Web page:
- How does a random group of molecules form a thinking, breathing human?
- Why can’t machines—or humans—sniff out drugs or explosives as well as dogs?
- Must all organisms age and die?
- How do doctors detect cancer in the human body?
- Can hearts, livers, and kidneys be grown in the lab for human transplants?
- Could I put a computer chip in my brain to make me smarter?
- How do glucometers work?
- Why does our hair turn gray — as opposed to green or some other color — as we age?
- Can medical prostheses advance further, and what are their potential risks?
- If I have a high risk of cancer, can my genes be modified to avoid it?
Is it possible to control someone’s thoughts?
Actually, it’s happening already – but not in the way you might be thinking…By Elizabeth Dougherty
To some extent, yes. “We can input information into the brain,” says Edward Boyden, Benesse Career Development Professor at the MIT Media Lab. More commonly, this kind of input is not about control, however, but replacing lost senses. Cochlear implants, for example, can restore hearing to people with hearing loss by mimicking the neurological phenomenon of hearing in the brain. Is this mind control? Not exactly… but sort of.
As Boyden has said elsewhere in Ask an Engineer, “The brain is an electrical device. Electricity is a common language. This is what allows us to interface the brain to electronic devices.” However, the problem with using electricity to stimulate sensations, says Boyden, is that “electricity flows in all directions.” It spreads out across the long arrays of neurons that receive input from the sensory cells in the ears. So the piercing sound of a tin whistle stimulates many neurons rather than just the ones tuned to high notes. The signal—and the perception—literally becomes blurry.
To solve this problem, Boyden’s lab uses light rather than electricity to insert signals into the brain. “You can aim light,” says Boyden. “A cochlear implant that uses light can be many times more precise in how it conveys sound.”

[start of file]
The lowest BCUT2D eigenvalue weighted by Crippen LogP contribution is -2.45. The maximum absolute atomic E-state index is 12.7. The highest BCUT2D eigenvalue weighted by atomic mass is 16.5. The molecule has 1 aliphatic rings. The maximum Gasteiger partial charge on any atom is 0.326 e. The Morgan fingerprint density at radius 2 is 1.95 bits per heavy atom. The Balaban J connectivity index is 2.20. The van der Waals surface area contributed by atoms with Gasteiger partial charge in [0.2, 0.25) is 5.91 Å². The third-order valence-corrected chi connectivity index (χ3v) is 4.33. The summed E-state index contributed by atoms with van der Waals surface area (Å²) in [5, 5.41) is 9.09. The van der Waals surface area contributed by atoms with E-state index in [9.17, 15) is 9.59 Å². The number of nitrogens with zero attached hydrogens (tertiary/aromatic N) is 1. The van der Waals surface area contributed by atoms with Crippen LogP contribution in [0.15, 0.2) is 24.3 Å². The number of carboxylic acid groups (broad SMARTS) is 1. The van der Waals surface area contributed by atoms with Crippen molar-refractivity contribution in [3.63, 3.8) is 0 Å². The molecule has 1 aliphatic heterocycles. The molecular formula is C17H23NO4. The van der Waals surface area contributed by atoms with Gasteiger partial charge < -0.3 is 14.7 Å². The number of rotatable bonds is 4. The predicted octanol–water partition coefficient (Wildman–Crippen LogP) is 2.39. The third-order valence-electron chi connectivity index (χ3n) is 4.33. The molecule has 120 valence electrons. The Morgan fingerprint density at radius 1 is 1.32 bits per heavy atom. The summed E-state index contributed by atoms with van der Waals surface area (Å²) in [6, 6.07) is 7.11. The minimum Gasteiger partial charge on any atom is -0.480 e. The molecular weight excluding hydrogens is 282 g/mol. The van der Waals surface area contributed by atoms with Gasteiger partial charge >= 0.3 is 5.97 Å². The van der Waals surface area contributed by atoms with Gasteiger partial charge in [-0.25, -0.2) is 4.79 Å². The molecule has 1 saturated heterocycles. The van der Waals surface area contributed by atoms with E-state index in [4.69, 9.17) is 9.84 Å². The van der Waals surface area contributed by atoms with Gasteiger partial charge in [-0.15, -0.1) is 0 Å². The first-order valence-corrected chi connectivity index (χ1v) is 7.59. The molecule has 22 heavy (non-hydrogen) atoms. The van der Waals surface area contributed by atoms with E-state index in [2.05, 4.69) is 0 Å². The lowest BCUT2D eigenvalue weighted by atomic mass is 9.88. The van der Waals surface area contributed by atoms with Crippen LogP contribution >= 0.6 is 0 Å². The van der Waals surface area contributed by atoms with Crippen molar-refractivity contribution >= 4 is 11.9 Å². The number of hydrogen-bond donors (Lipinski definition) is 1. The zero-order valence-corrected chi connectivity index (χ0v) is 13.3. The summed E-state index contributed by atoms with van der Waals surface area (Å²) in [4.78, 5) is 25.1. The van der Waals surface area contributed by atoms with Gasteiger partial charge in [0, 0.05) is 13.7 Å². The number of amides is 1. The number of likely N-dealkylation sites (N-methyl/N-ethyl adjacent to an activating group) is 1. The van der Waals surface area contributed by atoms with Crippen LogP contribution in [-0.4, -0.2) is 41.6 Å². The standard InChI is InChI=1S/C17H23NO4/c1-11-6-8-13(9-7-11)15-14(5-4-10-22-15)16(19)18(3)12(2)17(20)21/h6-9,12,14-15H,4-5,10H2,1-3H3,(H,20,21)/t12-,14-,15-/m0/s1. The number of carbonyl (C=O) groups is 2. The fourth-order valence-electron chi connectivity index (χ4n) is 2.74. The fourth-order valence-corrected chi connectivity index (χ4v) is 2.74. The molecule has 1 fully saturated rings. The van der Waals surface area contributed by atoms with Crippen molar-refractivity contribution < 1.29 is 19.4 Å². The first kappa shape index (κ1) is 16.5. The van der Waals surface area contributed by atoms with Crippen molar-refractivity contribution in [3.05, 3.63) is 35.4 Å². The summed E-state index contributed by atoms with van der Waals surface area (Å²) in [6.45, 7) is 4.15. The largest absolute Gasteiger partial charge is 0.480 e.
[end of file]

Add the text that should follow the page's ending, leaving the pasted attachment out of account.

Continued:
The technique involves genetically engineering neurons to behave like tiny solar cells that turn light into electricity. To do this, Boyden uses standard genetic engineering tools. First, he inserts the genes that encode for a protein that turns light into electricity into a virus. That virus then infects specific cells—the ones that will receive the implanted thoughts—and gives them the power to act as solar cells. The next step is to implant an optical device that shines light on these engineered cells to deliver sensory input.
Sounds far-fetched, but Boyden is already testing this system in non-human primates, and this kind of genetic engineering is beginning to be looked at by people at the FDA. In fact, neural implants have become almost commonplace. Hundreds of thousands of people already have already received cochlear implants and other deep brain stimulation devices. If all goes well, says Boyden, actual light-emitting implants may be planting thoughts in human brains within the decade.
Boyden’s ultimate goal, however, is to close the loop on mind-reading and mind-control, making it possible to read, compute, and control the brain in one fell swoop. He envisions neural prosthetics that adapt over time as a person changes. He imagines that this kind of mastery of the brain’s coding would open the door to learning more about the brain and eventually developing technologies that work cooperatively with the brain.
“But first,” he says, “we need a toolbox and we need to understand how to use it to read out and input information into the brain in a powerful way.”
Thanks to Anupam Dutta from Kolkata, India, for this question.